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Edible Tree Bark Found in Oregon Forests

While it is not necessarily something that most people would look to chow down on, there are actually a number of trees in the forest that contain edible tree bark. Admittedly, under normal circumstances, tree bark is not a common food source. And removing bark from the trees in your yard for a snack could actually harm them. In survival situations out in the wild, however, it can be a life-saver, especially when it’s particularly cold outside and there are limited food options available.

Sustainable Food Source?

The edible tree bark of certain trees may not show up on the menu in your favorite restaurant, but several types of bark do contain enough nutrients to keep you alive in a pinch.

Would eating the bark of these trees be a strong plan if you were planning to try to survive for longer than a few days? Not likely, but if you were to eat the bark and combine it with other edible items, like berries and assorted plant-based protein, you might be okay for a while. Not to mention that you would have the opportunity to hunt and gather animal meat to supplement anything else you found to eat in the wild, including edible tree bark.

Edible Tree Bark Found in Oregon Forests

That said, edible tree bark can be consumed regardless of the weather conditions and time constraints that make eating many other outdoor food sources a trickier proposition. You might have to worry about food sources like berries and animal meats spoiling.

Situationally, though, some edible tree bark may not be enough to sustain you in and of itself, but could still be harvested, eaten, and digested regularly if one chose to do so. This is not universal, as some edible tree bark is better than others nutritionally and some barks taste better than others, but those that can be eaten are generally edible even outside of emergency situations.

So while nobody is likely to suggest that you begin ingesting edible tree bark as part of your regular diet, and you undoubtedly would prefer even something as simple as McDonald’s or Burger King in your stomach, here are five options for food in the form of edible tree bark to be consumed in the event that you find yourself in a desperate situation, such as lost in the forests of Oregon.


The pine tree is well-known for having edible tree bark, though the bark’s flavor can be overpoweringly bitter. The inner bark is wide and easy to gather for eating. However, some species of pine may have minor toxins in them, so if at all possible, it would be best if you research pine before going into the woods so that you are well-versed in which ones are safe to eat.

For example, white pine is very common in certain sections of the United States, so knowing whether it contains edible tree bark that won’t make you sick would be an excellent idea. In answer: white pine is a safe-to-eat tree bark.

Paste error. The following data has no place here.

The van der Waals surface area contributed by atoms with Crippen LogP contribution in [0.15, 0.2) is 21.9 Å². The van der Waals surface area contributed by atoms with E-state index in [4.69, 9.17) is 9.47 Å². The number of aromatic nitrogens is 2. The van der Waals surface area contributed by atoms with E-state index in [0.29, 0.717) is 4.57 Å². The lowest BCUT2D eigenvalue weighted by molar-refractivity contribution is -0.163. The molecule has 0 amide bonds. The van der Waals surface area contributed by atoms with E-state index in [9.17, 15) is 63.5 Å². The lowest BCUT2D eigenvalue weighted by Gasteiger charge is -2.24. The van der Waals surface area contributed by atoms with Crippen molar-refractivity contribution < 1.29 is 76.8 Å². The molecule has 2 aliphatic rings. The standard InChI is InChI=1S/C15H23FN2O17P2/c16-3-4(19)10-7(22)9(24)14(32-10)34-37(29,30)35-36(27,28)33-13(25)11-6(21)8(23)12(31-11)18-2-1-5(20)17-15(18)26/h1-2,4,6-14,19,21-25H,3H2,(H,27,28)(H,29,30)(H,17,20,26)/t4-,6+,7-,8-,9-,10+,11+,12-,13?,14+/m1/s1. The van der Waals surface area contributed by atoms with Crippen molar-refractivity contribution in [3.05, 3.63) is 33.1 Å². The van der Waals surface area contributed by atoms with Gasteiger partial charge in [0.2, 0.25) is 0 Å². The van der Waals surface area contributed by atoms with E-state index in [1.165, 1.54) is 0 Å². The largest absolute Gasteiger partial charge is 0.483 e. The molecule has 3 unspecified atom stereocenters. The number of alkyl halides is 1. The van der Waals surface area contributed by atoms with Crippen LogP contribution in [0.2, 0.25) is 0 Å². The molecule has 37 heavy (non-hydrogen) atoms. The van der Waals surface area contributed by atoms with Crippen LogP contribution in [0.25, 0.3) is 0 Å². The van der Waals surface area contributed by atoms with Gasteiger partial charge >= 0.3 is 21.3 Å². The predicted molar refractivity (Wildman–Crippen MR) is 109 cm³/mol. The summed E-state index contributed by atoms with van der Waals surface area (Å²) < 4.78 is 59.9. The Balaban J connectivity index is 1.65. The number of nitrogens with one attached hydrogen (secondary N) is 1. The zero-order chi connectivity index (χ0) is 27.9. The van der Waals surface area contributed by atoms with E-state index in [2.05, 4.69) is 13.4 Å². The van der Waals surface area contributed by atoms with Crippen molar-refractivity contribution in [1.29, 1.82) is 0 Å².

Keep in mind, unless you are desperate, you should not eat bark on a pine that is not already dying, because most of the edible tree bark is on the lower trunk and cutting through that could badly damage the rest of the tree. As for the calories the bark contains, that is something for which you will have to consult a nutritionist, as some places on the web have estimates, but nobody seems to have definitive answers.


The good news is that if you find yourself needing to eat tree bark, and you wind up near an elm tree, you may be in for a pleasant surprise. The tree bark on elm is said to taste somewhat sweet, in direct opposition to the taste of a pine tree’s bark.

The elm’s bark contains a gelatin-like substance, and that substance thickens when mixed with water, making it look a little like mucous, which could, understandably, look somewhat disgusting to some people. However, while the gelatin-like substance may not look appetizing, it does likely contain a fair amount of sugar, which makes it both tastier and more caloric than most would imagine.

Eastern Hemlock

Of all the edible tree bark, the eastern hemlock is one of the most intriguing because it is well-known that the needles are used to make some of the more popular teas on the market. So it stands to reason that the bark of the tree might taste reasonably good.

However, the taste of the tree bark is actually quite bitter, and unlike elm, there’s not much in the way of sweetness to it. The taste and texture make it likely that the eastern hemlock doesn’t contain a lot of sugar or starch in its tree bark.


The bad news here is that the taste of the tree bark in a spruce is bitter and strong, much like the taste of a pine. The good news is that spruce bark has no discernable aftertaste, is easy to gather, and isn’t difficult to chew. The other unintended benefit of the spruce’s bark not being sweet at all is that it’s not as bad for your health as some of the trees with bark that contains more sugars and starches.

Black Birch

What immediately gets noticed about the bark of a black birch is that it has a wintergreen fragrance, which is used to flavor birch beer. If you think the bark of a black birch tastes good because it’s used to flavor beer, you are actually correct.

That’s the good news about the bark of a black birch, but the bad news is that’s not easy to gather and it’s very tough to chew. The black birch certainly has a sweeter taste than the elm, pine, and spruce, though, so the calories it contains are likely to be significantly higher.

While you won’t want to unnecessarily peel the bark from the trees in your yard, you might notice bark peeling or flaking on its own. Before you grab a fork and dig in, note that this could be a sign of an unhealthy tree. If this is a concern, contact an arborist, such as the professionals at Mr. Tree, and have your trees checked for disease or damage.